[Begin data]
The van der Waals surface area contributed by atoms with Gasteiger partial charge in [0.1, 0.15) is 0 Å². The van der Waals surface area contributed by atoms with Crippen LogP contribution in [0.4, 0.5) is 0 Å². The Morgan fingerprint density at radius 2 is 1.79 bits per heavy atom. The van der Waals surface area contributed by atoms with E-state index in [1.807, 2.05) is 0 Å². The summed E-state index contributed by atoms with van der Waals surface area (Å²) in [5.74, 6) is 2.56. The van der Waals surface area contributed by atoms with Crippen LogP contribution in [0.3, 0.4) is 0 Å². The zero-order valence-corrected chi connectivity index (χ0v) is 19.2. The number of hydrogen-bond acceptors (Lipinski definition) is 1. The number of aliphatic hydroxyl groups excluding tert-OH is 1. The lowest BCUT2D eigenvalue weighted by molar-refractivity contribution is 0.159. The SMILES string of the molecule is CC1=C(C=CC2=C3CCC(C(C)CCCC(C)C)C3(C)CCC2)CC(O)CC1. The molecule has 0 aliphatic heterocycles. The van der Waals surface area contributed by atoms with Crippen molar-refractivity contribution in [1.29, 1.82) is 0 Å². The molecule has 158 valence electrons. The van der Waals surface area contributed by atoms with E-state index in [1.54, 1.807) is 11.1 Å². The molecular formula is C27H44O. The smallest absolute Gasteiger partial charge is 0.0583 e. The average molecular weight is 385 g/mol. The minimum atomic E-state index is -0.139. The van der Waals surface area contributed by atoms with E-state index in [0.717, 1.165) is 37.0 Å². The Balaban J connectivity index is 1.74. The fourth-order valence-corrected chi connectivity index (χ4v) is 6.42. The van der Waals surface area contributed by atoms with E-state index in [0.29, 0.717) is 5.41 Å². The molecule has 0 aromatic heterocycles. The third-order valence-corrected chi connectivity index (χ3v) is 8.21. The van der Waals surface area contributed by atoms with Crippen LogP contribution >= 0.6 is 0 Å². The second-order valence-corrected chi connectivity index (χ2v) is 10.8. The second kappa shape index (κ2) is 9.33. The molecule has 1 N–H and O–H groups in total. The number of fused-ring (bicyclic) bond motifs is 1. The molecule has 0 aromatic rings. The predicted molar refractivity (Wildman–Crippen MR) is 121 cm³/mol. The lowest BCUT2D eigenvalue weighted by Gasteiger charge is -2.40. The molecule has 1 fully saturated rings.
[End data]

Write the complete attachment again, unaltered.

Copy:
The van der Waals surface area contributed by atoms with Gasteiger partial charge in [0.1, 0.15) is 0 Å². The van der Waals surface area contributed by atoms with Crippen LogP contribution in [0.4, 0.5) is 0 Å². The Morgan fingerprint density at radius 2 is 1.79 bits per heavy atom. The van der Waals surface area contributed by atoms with E-state index in [1.807, 2.05) is 0 Å². The summed E-state index contributed by atoms with van der Waals surface area (Å²) in [5.74, 6) is 2.56. The van der Waals surface area contributed by atoms with Crippen LogP contribution in [0.3, 0.4) is 0 Å². The zero-order valence-corrected chi connectivity index (χ0v) is 19.2. The number of hydrogen-bond acceptors (Lipinski definition) is 1. The number of aliphatic hydroxyl groups excluding tert-OH is 1. The lowest BCUT2D eigenvalue weighted by molar-refractivity contribution is 0.159. The SMILES string of the molecule is CC1=C(C=CC2=C3CCC(C(C)CCCC(C)C)C3(C)CCC2)CC(O)CC1. The molecule has 0 aliphatic heterocycles. The van der Waals surface area contributed by atoms with Crippen molar-refractivity contribution in [1.29, 1.82) is 0 Å². The molecule has 158 valence electrons. The van der Waals surface area contributed by atoms with E-state index in [1.54, 1.807) is 11.1 Å². The molecular formula is C27H44O. The smallest absolute Gasteiger partial charge is 0.0583 e. The average molecular weight is 385 g/mol. The minimum atomic E-state index is -0.139. The van der Waals surface area contributed by atoms with E-state index in [0.717, 1.165) is 37.0 Å². The Balaban J connectivity index is 1.74. The fourth-order valence-corrected chi connectivity index (χ4v) is 6.42. The van der Waals surface area contributed by atoms with E-state index in [0.29, 0.717) is 5.41 Å². The molecule has 0 aromatic heterocycles. The third-order valence-corrected chi connectivity index (χ3v) is 8.21. The van der Waals surface area contributed by atoms with Crippen LogP contribution >= 0.6 is 0 Å². The second-order valence-corrected chi connectivity index (χ2v) is 10.8. The second kappa shape index (κ2) is 9.33. The molecule has 1 N–H and O–H groups in total. The number of fused-ring (bicyclic) bond motifs is 1. The molecule has 0 aromatic rings. The predicted molar refractivity (Wildman–Crippen MR) is 121 cm³/mol. The lowest BCUT2D eigenvalue weighted by Gasteiger charge is -2.40. The molecule has 1 fully saturated rings.